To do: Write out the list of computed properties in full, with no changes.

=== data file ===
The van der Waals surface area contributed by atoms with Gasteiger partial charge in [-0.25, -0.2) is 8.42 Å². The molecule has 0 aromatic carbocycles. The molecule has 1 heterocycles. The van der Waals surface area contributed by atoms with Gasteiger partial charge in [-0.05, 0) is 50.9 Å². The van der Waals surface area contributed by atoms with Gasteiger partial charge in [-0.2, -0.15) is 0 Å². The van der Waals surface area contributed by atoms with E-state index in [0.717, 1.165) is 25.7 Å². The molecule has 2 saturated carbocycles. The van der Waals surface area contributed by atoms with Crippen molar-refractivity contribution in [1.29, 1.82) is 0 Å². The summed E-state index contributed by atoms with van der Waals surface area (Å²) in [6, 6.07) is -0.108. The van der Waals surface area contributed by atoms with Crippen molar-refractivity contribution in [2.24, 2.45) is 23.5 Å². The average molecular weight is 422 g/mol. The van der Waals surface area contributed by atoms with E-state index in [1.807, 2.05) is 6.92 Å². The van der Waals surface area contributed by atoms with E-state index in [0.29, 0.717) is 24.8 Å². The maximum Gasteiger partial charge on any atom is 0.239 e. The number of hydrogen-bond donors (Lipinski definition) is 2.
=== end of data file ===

The van der Waals surface area contributed by atoms with Gasteiger partial charge in [-0.25, -0.2) is 8.42 Å². The molecule has 0 aromatic carbocycles. The molecule has 1 heterocycles. The van der Waals surface area contributed by atoms with Gasteiger partial charge in [-0.05, 0) is 50.9 Å². The van der Waals surface area contributed by atoms with Gasteiger partial charge in [-0.2, -0.15) is 0 Å². The van der Waals surface area contributed by atoms with E-state index in [0.717, 1.165) is 25.7 Å². The molecule has 2 saturated carbocycles. The van der Waals surface area contributed by atoms with Crippen molar-refractivity contribution in [1.29, 1.82) is 0 Å². The summed E-state index contributed by atoms with van der Waals surface area (Å²) in [6, 6.07) is -0.108. The van der Waals surface area contributed by atoms with Crippen molar-refractivity contribution in [2.24, 2.45) is 23.5 Å². The average molecular weight is 422 g/mol. The van der Waals surface area contributed by atoms with E-state index in [1.807, 2.05) is 6.92 Å². The van der Waals surface area contributed by atoms with E-state index in [0.29, 0.717) is 24.8 Å². The maximum Gasteiger partial charge on any atom is 0.239 e. The number of hydrogen-bond donors (Lipinski definition) is 2.